I had the opportunity to interview Melinda Dorn of CulinaRecovery, which offers peer-led mental health training & support for the restaurant industry. She beings by sharing her thoughts on how dealing with work life balance is never modelled to us.
“When we make heroes of women, we often sidestep or mute their sexuality and capacity to give birth (as in the case of Buffy the Vampire Slayer) and render them essentially masculine.” (from this LA Review of Books article by Sarah E. Bond
We need our feminine energy: to succeed as leaders, to excel in our work, and to thrive by balancing our careers with our lives outside it. And we also need our masculine energy – make no mistake about it. But
Many of us women working in Hospitality have been made to feel somewhat ‘less than’ the others on the team. Then there is the expectation to behave a certain way, in order for us to be recognised, valued or even
This all-important topic is back in focus at LLTC: originally a webinar, it has now been expanded into an hour-long workshop. The chef culture makes it clear that only certain qualities belong in a professional kitchen. By challenging the mere presence of women in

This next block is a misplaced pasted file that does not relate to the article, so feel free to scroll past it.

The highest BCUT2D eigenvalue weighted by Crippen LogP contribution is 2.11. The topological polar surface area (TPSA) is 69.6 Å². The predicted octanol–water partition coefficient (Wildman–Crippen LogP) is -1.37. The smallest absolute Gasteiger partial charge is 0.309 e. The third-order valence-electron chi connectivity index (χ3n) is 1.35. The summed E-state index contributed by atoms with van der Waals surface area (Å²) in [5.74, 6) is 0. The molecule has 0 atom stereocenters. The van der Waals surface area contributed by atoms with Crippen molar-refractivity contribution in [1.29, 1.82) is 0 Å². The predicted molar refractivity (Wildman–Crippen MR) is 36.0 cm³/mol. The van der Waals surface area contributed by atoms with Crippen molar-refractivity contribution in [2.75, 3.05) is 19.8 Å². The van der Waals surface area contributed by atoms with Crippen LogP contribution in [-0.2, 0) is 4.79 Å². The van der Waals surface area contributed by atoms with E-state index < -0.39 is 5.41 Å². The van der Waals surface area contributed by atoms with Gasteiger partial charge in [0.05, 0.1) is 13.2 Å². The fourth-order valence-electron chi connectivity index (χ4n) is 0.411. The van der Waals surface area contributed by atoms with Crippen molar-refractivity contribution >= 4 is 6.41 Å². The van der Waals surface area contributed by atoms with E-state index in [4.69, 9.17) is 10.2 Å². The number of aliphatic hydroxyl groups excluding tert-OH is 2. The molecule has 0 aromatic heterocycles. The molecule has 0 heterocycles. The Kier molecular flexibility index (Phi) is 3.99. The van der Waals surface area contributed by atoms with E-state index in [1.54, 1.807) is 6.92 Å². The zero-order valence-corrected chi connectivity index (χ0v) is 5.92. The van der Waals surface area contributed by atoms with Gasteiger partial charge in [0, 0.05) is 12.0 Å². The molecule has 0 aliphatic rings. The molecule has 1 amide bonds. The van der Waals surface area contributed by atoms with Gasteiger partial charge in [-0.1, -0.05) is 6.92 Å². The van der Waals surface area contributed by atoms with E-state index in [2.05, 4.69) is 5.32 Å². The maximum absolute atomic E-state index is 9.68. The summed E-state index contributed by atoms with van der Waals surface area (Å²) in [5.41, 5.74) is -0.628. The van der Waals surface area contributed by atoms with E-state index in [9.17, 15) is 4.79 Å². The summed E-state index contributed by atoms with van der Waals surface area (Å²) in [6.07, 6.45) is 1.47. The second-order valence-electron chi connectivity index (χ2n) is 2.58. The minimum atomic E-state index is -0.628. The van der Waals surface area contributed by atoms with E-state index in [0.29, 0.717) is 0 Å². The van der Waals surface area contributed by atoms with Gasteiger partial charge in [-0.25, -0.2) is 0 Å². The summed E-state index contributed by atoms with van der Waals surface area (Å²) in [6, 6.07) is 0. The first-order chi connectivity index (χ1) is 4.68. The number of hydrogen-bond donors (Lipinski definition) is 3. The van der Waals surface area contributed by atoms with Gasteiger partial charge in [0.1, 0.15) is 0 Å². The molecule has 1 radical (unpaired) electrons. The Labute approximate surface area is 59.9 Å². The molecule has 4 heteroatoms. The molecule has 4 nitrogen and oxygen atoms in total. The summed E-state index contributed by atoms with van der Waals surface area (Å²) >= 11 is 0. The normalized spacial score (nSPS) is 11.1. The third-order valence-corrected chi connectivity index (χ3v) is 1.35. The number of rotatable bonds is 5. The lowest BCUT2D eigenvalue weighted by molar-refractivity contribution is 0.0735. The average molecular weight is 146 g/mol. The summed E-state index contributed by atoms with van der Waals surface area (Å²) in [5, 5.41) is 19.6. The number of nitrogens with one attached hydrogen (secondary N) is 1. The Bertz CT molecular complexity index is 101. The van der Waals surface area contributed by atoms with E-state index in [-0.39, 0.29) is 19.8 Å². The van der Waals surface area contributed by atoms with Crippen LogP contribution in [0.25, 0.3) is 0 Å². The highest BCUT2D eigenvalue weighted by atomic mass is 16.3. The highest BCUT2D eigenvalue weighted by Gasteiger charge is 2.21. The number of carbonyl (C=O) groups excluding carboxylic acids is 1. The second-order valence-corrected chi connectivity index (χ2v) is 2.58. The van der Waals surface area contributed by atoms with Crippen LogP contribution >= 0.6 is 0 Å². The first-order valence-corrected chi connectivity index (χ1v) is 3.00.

In this section of our conversation, Nalini Mehta and I discuss the energetics of cooking. What is the energy that we actually put into the food that we cook for our customers? I have said it before on this platform
Ayurvedic chef Nalini Mehta of The Happy Chef Project shares her wisdom on the importance of inner discipline when it comes to work life balance, and how this relates to our ability to nourish others through our work. And that
In Thursday’s post, I reminded you that balance can also come from the small things. But the important thing is that you make a choice to experience that state of balance. In this industry, we have been conditioned to think